Sheogorath 7cdb325e1c
Move DCO into docs section
The DCO currently resides in an own directory creating a pointless
additional click/tab in order to reach end read it. It also just
clutteres the directory structure of the project.

Therefore this patch provides moves the DCO into an own legal section in
the docs directory, which is hopefully a more reasonable place.

This section can also be extended in future in order to host other legal
documents as well.

Signed-off-by: Sheogorath <sheogorath@shivering-isles.com>
2019-06-10 17:35:36 +02:00

1.9 KiB


When contributing to this repository, please first discuss the change you wish to make via issue, email, or any other method with the owners of this repository before making a change.

Please note we have a code of conduct, please follow it in all your interactions with the project.

Pull Request Process

  1. Ensure you signed all your commits with Developer Certificate of Origin (DCO).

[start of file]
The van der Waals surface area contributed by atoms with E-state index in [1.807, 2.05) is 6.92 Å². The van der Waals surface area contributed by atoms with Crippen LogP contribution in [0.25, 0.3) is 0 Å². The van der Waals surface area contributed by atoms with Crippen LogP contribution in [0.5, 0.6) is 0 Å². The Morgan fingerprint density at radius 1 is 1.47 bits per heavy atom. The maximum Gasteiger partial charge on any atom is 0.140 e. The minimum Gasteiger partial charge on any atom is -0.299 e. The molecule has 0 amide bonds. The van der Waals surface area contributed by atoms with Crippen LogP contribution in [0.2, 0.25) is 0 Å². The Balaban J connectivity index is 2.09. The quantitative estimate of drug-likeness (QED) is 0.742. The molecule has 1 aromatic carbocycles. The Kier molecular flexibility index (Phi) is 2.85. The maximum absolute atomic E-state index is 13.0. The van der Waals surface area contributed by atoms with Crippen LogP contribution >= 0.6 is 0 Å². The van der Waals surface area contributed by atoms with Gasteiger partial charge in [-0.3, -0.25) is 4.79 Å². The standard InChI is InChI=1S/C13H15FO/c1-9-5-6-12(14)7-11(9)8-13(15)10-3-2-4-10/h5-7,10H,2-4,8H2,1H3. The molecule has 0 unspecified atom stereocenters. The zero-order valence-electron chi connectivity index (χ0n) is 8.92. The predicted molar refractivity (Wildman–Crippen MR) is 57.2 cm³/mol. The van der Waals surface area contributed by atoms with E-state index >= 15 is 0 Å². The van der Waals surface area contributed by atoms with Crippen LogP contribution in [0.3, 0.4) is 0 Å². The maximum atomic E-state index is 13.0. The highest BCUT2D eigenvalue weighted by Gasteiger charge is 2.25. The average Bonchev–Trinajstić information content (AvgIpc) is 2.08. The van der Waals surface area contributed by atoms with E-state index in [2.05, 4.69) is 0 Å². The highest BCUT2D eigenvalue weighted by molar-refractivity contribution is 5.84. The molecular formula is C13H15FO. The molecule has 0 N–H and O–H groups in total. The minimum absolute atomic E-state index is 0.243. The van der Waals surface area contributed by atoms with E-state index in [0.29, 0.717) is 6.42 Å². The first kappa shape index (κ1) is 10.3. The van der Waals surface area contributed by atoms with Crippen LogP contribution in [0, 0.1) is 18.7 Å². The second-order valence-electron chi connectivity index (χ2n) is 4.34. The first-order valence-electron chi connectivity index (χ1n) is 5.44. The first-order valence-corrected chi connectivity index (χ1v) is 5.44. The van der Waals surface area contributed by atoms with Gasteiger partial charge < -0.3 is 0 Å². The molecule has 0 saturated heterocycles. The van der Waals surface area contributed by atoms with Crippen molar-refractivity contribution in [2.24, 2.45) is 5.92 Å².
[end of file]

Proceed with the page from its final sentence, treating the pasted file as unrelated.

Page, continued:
2. Ensure any install or build dependencies are removed before the end of the layer when doing a build.
  3. Update the README.md with details of changes to the interface, this includes new environment variables, exposed ports, useful file locations and container parameters.
  4. Increase the version numbers in any examples files and the README.md to the new version that this Pull Request would represent. The versioning scheme we use is SemVer.
  5. You may merge the Pull Request in once you have the sign-off of two other developers, or if you do not have permission to do that, you may request the second reviewer to merge it for you.

Sign your work

We use the Developer Certificate of Origin (DCO) as a additional safeguard for the CodiMD project. This is a well established and widely used mechanism to assure contributors have confirmed their right to license their contribution under the project's license. Please read [docs/legal/developer-certificate-of-origin.txt][dcofile]. If you can certify it, then just add a line to every git commit message:

  Signed-off-by: Random J Developer <random@developer.example.org>

Use your real name (sorry, no pseudonyms or anonymous contributions). If you set your user.name and user.email git configs, you can sign your commit automatically with git commit -s. You can also use git aliases like git config --global alias.ci 'commit -s'. Now you can commit with git ci and the commit will be signed.